As the name suggests, the Green Tear snowdrop flowers have perfectly green outer petals that sport a light green shade while their inner segments are a stunning darker shade of green. This is considered to be an incredibly precious snowdrop variety, primarily because of its beautiful appearance.
What makes Green Tear flowers stand out from other snowdrop flowers are their broad and shapely outer petals along with the dark and characteristic lines that look super attractive. Although the inner petals are entirely green, the color fades into a subtle white towards the edges of the petals.
Green Tear snowdrop was originally discovered in the Netherlands in 2000 on a landscape area that was fully populated by the Galanthus nivalis variety of the snowdrop flowers.
Galanthus elwesii ‘Giant Snowdrop’
True to its name, the Giant Snowdrop is a fairly large and bulbous herbaceous perennial plant that is native to the Caucasus. It grows to an average height of 20-25 cm and has been named in honor of Henry John Elwes, who was a famous British botanist, among many other things.
This plant produces really large flowers and broad leaves that grow 4 inches tall and wide. The leaves sport a beautiful blue-green color, and they are linear and obtuse. The flowers, on the other hand, are white, pendulous and they grow about 2-3 cm long.
The white nodding blooms of the Giant Snowdrop are seen late in the winter season and its flowering period lasts almost till early spring. They grow best in moist and well-drained soils, and they also require full sun to partial shade in order to grow well.
A noticeable feature of this plant is that it creates a dramatic effect in gardens and other open spaces by growing in thick clusters. A few advantages of this plant are that it is deer and squirrel resistant, it is incredibly bee-friendly, it works amazingly well as a groundcover, and it also multiplies or naturalizes on its own.
Galanthus plicatus ‘Crimean snowdrop’
This is a bulbous, clump-forming type of perennial that produces 2.5cm long nodding white flowers. These flowers are quite fragrant, and they typically appear in the winter season. The inner petals of the flowers are very distinctive as they contain beautiful green markings.
The leaves of the Crimean snowdrop sport a dark, gray-green color which is similar to the leaves of various other snowdrop varieties, except that they are naturally folded in quite a unique manner. It is because of the slightly curved edges of the leaves that the botanical name of this plant is ‘plicatus,’ which actually means ‘pleated.’ The plant grows to an average height of 20cm tall, which is considered to be fairly large.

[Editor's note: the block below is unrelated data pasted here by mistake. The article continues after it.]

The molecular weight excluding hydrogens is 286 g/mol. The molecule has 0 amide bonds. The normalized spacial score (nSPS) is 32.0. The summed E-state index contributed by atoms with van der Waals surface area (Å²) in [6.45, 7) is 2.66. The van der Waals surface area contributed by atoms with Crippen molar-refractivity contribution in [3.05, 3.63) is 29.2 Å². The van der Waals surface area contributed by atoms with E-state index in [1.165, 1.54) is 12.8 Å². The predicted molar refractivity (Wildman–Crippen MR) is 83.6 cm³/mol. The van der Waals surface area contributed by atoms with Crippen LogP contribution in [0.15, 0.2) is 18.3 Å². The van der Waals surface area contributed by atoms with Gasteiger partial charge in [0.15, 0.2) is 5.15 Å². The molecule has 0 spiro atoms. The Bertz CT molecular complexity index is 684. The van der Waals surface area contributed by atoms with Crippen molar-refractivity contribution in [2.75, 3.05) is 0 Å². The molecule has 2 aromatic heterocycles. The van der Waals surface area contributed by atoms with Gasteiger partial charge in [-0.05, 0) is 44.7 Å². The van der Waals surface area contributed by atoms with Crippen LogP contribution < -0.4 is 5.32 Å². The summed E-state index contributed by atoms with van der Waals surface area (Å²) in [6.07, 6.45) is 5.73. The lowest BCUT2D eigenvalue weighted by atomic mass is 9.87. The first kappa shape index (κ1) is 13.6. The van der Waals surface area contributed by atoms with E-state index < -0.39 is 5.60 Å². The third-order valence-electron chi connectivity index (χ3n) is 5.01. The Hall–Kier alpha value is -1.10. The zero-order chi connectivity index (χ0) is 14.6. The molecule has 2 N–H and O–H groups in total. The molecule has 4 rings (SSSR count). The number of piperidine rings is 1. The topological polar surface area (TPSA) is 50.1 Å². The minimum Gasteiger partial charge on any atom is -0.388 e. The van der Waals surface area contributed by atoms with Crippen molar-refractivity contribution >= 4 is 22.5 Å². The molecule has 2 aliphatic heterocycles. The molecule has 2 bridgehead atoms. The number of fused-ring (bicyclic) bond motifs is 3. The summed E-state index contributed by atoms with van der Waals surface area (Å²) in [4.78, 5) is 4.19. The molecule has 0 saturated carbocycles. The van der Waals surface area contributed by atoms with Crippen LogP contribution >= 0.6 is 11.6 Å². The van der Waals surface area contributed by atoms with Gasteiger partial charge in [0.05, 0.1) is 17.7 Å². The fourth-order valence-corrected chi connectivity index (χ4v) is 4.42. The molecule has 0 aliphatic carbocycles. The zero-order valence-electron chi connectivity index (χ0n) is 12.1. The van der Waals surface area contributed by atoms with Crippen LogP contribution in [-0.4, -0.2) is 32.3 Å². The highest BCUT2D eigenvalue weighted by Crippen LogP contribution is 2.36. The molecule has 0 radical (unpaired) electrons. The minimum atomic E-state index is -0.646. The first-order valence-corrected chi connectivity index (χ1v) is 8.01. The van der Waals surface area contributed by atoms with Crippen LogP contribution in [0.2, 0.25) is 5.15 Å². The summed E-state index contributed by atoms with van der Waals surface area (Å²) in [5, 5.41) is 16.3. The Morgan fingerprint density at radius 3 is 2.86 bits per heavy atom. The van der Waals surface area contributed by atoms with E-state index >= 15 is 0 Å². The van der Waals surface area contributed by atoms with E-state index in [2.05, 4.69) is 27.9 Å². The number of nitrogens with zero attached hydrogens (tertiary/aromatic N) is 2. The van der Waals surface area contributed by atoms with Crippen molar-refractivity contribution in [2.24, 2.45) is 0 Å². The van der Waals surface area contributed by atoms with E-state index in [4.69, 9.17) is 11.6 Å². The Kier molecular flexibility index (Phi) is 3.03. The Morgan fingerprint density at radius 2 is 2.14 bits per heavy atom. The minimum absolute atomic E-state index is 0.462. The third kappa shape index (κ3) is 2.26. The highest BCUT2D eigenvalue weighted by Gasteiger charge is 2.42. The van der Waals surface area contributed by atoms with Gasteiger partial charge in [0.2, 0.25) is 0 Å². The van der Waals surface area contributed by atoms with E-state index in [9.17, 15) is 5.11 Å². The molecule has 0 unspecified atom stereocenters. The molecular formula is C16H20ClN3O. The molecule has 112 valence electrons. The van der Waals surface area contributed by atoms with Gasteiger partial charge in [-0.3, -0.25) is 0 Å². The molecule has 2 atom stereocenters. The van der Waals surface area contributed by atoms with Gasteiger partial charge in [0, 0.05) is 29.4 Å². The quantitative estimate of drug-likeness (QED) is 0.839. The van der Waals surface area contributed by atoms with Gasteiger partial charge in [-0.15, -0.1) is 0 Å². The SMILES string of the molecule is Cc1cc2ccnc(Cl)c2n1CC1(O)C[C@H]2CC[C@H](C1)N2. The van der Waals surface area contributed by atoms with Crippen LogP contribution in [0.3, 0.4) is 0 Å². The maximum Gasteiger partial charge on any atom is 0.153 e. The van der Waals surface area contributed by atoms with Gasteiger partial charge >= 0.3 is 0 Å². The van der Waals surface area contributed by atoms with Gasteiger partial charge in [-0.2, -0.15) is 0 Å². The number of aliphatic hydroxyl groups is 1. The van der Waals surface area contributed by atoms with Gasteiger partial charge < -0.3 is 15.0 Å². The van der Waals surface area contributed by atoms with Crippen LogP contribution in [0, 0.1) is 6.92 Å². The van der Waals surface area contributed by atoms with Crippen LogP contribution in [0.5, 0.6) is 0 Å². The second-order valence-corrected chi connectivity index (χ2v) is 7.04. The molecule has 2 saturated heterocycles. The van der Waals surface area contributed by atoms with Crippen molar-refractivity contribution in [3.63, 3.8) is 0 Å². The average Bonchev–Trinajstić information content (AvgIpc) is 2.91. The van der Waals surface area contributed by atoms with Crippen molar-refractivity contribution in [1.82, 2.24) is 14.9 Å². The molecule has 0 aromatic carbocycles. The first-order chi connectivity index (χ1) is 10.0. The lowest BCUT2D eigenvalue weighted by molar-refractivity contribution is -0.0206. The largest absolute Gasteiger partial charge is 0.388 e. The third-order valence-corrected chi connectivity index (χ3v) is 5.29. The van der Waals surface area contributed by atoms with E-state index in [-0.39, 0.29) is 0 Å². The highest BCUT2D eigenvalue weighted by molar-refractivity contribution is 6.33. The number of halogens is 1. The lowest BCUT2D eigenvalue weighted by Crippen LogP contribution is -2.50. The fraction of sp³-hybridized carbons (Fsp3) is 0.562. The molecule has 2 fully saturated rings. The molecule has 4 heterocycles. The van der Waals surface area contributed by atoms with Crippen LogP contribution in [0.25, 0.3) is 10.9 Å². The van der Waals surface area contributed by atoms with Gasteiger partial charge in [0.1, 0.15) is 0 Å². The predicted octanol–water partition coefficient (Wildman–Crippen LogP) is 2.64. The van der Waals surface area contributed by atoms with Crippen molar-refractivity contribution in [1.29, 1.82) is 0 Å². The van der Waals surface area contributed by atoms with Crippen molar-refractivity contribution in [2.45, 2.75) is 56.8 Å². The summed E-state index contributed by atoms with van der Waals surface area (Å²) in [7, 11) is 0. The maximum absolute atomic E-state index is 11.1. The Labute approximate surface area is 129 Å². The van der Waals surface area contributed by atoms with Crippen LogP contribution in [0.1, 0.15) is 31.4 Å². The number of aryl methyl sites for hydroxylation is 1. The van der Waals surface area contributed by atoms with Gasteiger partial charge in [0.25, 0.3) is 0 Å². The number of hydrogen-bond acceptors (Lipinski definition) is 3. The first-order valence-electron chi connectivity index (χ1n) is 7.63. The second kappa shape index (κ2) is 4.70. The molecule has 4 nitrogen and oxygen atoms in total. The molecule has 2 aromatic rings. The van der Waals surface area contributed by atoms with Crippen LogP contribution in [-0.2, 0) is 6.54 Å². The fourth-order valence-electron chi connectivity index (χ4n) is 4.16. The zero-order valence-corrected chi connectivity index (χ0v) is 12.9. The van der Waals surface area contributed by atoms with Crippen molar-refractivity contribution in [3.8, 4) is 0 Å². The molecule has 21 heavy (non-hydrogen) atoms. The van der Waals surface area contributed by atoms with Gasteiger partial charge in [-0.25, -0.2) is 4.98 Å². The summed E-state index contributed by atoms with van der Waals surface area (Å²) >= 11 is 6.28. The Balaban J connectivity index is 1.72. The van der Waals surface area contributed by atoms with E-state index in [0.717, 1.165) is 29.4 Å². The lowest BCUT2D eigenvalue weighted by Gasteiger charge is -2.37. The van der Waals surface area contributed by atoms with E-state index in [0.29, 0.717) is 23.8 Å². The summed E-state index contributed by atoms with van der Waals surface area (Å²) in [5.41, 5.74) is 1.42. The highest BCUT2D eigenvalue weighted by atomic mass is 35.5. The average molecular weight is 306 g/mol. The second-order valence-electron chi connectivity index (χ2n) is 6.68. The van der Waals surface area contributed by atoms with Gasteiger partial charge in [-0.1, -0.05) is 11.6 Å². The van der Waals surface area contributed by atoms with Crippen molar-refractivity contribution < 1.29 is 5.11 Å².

The stunning bulbs of this snowdrop variety exhibit exquisite beauty and most gardeners are absolutely crazy about these snowdrop flowers. They generally start blooming in late winter all the way till the early spring season.
As the name “Crimean snowdrop” suggests, this flowering plant originated from Crimea and a few other regions that are near or around the Black Sea. It is believed that British soldiers were quite fascinated with these blooms and took some with them back to England during the Crimean war that was fought in the 1850s.
The plant requires moist soils that can range from a variety of different types, including sandy, chalky, loamy and clayey, along with full sun to partial shade, in order to reach its maximum growth.
Galanthus nivalis ‘Common Snowdrop’
Also simply known as ‘the snowdrop,’ the Common Snowdrop is one of the most common and widespread varieties of snowdrop flowers. It is also one of the earliest and prettiest spring-flowering bulbs that bloom in abundance in the spring season. Its flowers typically appear during the months of February and March, and they often grow when the grounds are still covered with the white winter snow.
These are quite tiny plants that grow between 3-6 inches in height at maximum. Each common snowdrop plant produces a single flower that is just one inch in size or even smaller than that. These flowers are a beautiful white color, and they hang down from the plant stalk in a ‘drop’ fashion before they fully bloom.
Once the flower bulb opens, it produces three delicate petals that seem to arch over the three inner petals. The beauty of these flowers primarily lies in the fact that they can create a spectacular white carpet in all those areas where they are naturalized.
Common snowdrop is known to naturalize really well, and it has the ability to multiply fairly quickly, given that it is provided with the right and the favorable kind of growing conditions. The plant prefers growing in medium to average soils that are perfectly well-drained. They also need full sun to part shade in order to grow well.
These plants are ideally best-suited for growing in gardens, woodlands, and lawns. They look exceptionally gorgeous when planted in rock gardens or on border fronts.
Snowdrops are truly some of the most delicate and pristine flowers, and you must grow them in your garden if you are looking to add magical beauty to your garden!